or Connect
New Posts  All Forums:Forum Nav:

Beef Salami

post #1 of 8
Thread Starter 
I have made salami out of lean hamburger and it came out tasty but very dry. I then tried a fattier hamburger and it came out much better.

What meat lean, medium or really fatty do you use for your salami? Any cut ground up work the best.
post #2 of 8
I'll be interested in this one.
Some tender quick should be arriving tomorrow (have to order it around here) and one of the things I'm going to try out will be salami. And of course capicola.
post #3 of 8
I use 80/20 fer health reasons an it be perty good. They do make a fat replacer ya can add in to.
post #4 of 8
The cut of meat won't really matter...go for the cheaper stuff...fat content is the key.

I did 2 chubs baked, and 1 smoked, from trimmed & home-chopped chuck roasts. I removed most of the fat which wasn't the best idea. It was about 95-97% lean. It got just a bit crumbly on the smoked one, and didn't really work out at all on the baked ones. I did use TQ on these, and the one I smoked was cured 24 hrs, frozen several months, then thawed and smoked.

RonP said he thought he was using a 15% fat content (regular ground beef) and it looked like it held up really well. I'd say 15% is probably the lower limit...20%+ being a better texture and flavor.

Good luck...looking forward to hearing how it works out for you!

post #5 of 8
I agree Eric. 85 -80. 90 and and above is too lean.
post #6 of 8
I stick with about 80:20 as well. It seems the best balance of flavor and moisture. Doesn't matter if I'm using beef or wild game as the lean meat.
post #7 of 8
I've used 80/20 ground chuck which was perfect with the batch I made with the hi temp cheese. But I think the next batch I make without cheese will have a little more fat in it. maybe 75/25
post #8 of 8
I almost exclusively use the 5lb. chubs of ground chuck that are 80/20. Use them for summer sausage, regular hamburg patties, ground meat for meatballs, etc. I have been to one of the plants where this was produced and it is quite a process - Moyer's in Pa. (MOPAC, Souderton, Pa), one of the largest beef processors in the US. This is the HIGHEST QUALITY ground meat you can purchase on the market today, bar none!

The process starts with the live cattle coming in to the plant, being unloaded and led up 'the stairway to heaven', cattle hand-picked by Moyer employees looking for a plethora of traits, where they are knocked, slit and hung, chains pulling up by the hinds to transport. Once bled (and every drop saved) they are transomed to the gutting/skinning area, then into a nitrogen cooler where they are cooled to 33° in about 30 min., then moved to splitting and quartering, then broke down into subprimals, all trim put on conveyor belts into the grinding room where it's mixed by computer with local lean cattle beef to the exact fat/lean ratio, then into two huge grinders and stuffed into chubs (1,3,5,10,20 and 40lb), flash chilled in another nitrogen cooler, boxed and onto a truck, the whole process taking 4 hours or less. The plant runs 3 7-hour shifts, one hour between each for total equipment teardown and sanitation.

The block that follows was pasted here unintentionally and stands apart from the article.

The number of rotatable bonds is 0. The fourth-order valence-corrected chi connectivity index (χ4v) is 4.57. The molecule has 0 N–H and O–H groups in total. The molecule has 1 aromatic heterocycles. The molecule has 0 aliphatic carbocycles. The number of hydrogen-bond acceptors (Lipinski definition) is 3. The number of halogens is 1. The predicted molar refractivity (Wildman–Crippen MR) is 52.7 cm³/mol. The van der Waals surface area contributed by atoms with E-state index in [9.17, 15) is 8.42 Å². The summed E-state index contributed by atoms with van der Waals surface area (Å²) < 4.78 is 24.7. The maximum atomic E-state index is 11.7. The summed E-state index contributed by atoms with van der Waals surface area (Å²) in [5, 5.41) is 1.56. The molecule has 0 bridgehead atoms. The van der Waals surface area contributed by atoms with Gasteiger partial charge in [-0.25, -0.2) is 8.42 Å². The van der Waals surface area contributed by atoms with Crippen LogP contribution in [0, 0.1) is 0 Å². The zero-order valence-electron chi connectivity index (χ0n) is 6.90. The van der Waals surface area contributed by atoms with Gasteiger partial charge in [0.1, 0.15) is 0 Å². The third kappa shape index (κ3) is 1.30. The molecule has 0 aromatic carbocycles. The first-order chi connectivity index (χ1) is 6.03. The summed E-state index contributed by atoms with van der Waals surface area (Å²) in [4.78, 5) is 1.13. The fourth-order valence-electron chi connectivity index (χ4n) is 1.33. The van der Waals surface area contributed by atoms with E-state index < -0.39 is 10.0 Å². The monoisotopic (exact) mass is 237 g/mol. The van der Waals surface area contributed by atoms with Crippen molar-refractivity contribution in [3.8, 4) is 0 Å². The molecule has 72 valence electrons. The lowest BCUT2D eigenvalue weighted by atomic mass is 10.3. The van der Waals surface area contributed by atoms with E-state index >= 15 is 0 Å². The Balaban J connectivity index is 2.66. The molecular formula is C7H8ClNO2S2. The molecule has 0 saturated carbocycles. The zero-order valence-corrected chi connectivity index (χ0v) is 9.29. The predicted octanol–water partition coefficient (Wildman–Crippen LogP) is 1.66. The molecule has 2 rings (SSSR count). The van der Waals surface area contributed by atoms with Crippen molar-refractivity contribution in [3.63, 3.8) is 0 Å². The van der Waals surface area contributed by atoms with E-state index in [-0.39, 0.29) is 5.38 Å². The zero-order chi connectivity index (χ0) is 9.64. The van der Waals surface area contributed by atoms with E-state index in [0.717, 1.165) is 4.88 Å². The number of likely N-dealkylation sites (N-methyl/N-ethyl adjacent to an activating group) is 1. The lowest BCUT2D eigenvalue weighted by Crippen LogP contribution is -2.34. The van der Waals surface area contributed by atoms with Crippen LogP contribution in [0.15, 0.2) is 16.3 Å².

And, that is the secret to their operation. What comes out of their plant is 99.97% free of any bacteria. It is operated just like a hospital to better-than-hospital conditions, all employees dressed in disposable gowns, hats, booties, masks, etc. (which we all were required to don for our visit too!), double air-locks for doors, and so on. By eliminating the bacteria, it extends the shelf life of all their products including their ground beef, from 24 hours in any grocery store or in your home (if you were to grind your own meat) to 45 days! No preservatives or additives, just total elimination of any and all bacteria! This is how those chubs you find in the grocery stores can have a shelf life of 45 days on them (probably about 30 days once recieved into the store, allowing time for transportation and storage).
And, every part of the animal is used, from the blood to all organs to even the fine hairs in their nose and ears (for fine brushes) carefully picked out by hand (one pound of those are worth over $7,000!). Not one thing is wasted, even the fat is rendered on-site into byproducts.
If you ever get the opportunity to tour a plant like that, it's a fantastic experience! Our VP of Meat Operations took us all (about 40 meat managers) on a field trip to the plant (when I was in NY) for a tour of it, and it opened up our eyes into the large scale production of how cattle are processed!
New Posts  All Forums:Forum Nav:
  Return Home
  Back to Forum: Sausage